The pleasure of a well-made book (began with e-readers)
- On 2/18/2011 3:56 AM, John Davis wrote:
> (Rather off-topic from Tolkien, and indeed E-readers, but as a reply to
> Travis I hope y'all forgive me.)
> Hi Travis,
> One lengthy post deserves another...!
> Like many people I guess, I spend my day staring at a computer screen,
> often writing or editing. But when I read for enjoyment, I'd always
> rather read a 'real', paper and ink book. But more than that, I'd far
> rather read an old, second-hand book than a new copy. In fact, I stopped
> reading a new version of Blackwood's Human Chord after a chapter or so,
> and went and found an old 1920s version, which I enjoyed far more. I
> just find the touch, the smell, the look of an old book to be so much
> more aesthetically pleasing. It is a pleasing crafted object in itself,
> regardless of the words it contains.
One of my treasured objects is a reproduced 1733 edition of the "King
James" New Testament. I use it while preaching at French & Indian War
re-enactments. It is bound using 18th Century techniques. Anyone
interested can see it is a recreation ("www.18thcenturybibles.org" on
the very last page is a bit of a clue), so it is not a collectible in
the sense that an original would be. Also, the use of the long S (said
to look like an "f") makes reading it, for the first few paragraphs, a
Yet, just as you said, I find myself reading this book sometimes just
for the pleasure of holding the thing in my hand. The feel of the
lambskin is hard to duplicate in a (insert your e-reader here). I used
to fear reading my Folio Society editions of Hobbit and LoTR because it
would make them less saleable. I realized after a while that they will
probably only leave my possession at the dissolution of my estate, so
phooey on hermetically sealed storage. Now there are a few small scuff
marks on them. Yes, I wash my hands before reading them; no, they aren't
the latest editions of the texts; but there is a joy in the act of
reading a well-made book that can't be duplicated on a screen.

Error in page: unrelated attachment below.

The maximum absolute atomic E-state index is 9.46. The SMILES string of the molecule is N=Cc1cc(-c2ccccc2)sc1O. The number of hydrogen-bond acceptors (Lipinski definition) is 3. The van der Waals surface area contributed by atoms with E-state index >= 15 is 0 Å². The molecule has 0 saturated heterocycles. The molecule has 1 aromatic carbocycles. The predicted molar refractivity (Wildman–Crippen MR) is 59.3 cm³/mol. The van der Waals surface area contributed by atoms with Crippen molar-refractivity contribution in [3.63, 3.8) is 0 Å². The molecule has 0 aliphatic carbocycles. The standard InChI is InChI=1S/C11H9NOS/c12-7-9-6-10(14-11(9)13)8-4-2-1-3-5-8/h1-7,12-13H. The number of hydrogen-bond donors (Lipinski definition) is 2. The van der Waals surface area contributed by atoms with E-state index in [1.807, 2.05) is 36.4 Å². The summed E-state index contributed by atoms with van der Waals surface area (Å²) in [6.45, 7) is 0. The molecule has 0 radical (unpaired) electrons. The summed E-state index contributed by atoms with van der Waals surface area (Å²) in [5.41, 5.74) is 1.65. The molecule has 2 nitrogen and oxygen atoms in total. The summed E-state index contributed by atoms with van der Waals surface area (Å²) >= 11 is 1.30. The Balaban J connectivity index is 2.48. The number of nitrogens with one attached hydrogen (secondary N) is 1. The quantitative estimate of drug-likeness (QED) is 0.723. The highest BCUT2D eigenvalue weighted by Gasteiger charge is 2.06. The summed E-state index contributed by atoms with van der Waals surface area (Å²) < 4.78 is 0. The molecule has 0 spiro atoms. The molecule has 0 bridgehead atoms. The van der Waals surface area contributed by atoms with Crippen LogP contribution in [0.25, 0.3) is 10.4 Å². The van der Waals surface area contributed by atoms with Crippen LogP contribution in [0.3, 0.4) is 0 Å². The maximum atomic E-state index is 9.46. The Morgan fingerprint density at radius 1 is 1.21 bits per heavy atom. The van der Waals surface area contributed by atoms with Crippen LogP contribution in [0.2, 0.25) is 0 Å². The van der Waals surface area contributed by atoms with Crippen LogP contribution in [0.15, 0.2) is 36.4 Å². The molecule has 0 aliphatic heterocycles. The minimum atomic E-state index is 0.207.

I'm no Luddite. I do like text search in an e-book. I also recognize
that someone probably grumbled soon after Gutenberg's invention had
taken hold, that "ufing one of thefe ftupid 'books' fimply cannot
compare with the fpiritual fenfe one gets from a parchment fcroll". And
maybe he was right, too.
(You probably don't have a font with a long "S" so I cheated. You get
- I have an e-reader on my Palm PDA. The screen is almost big enough, and
since it is always with me, it means that I always have a few books in
my purse without taking up additional space. Readability is sometimes a
bit wobbly, but I can enlarge the print to where these older eyes can
see clear enough to not die of eye strain. Page turnings are more
frequent, but that is easy with the touch sensitive screen. And books
with footnotes are much easier to deal with, as the footnote is just a
screen touch away. Still I can't read it in Bright Light, so I won't be
using it at the pool any time soon.
I bought The Hobbit and the Lord of the Rings specifically so that I
could have copies with me whenever I wanted them, and being able to
search electronically was also a useful function. A Paper Index at the
back of a book is nice, but direct search is some times more useful. YMMV
Current plans are to buy a Samsung Galaxy (android) phone soon, and drop
a reader with my books onto it. The screen is about the same size but
with an even better resolution, so readability should improve.
I would love to buy a Color Nook, as many of my favorite magazines
(Science News, Scientific American, Astronomy) come with lovely color
pictures and graphs, but I don't necessarily need to have the paper
copies of the magazines. But I may just end up buying a Color Tablet
with reader capabilities to avoid 1 trick ponies filling up my purse.
That is a debate for when the pocketbook recovers from New Phone Purchase.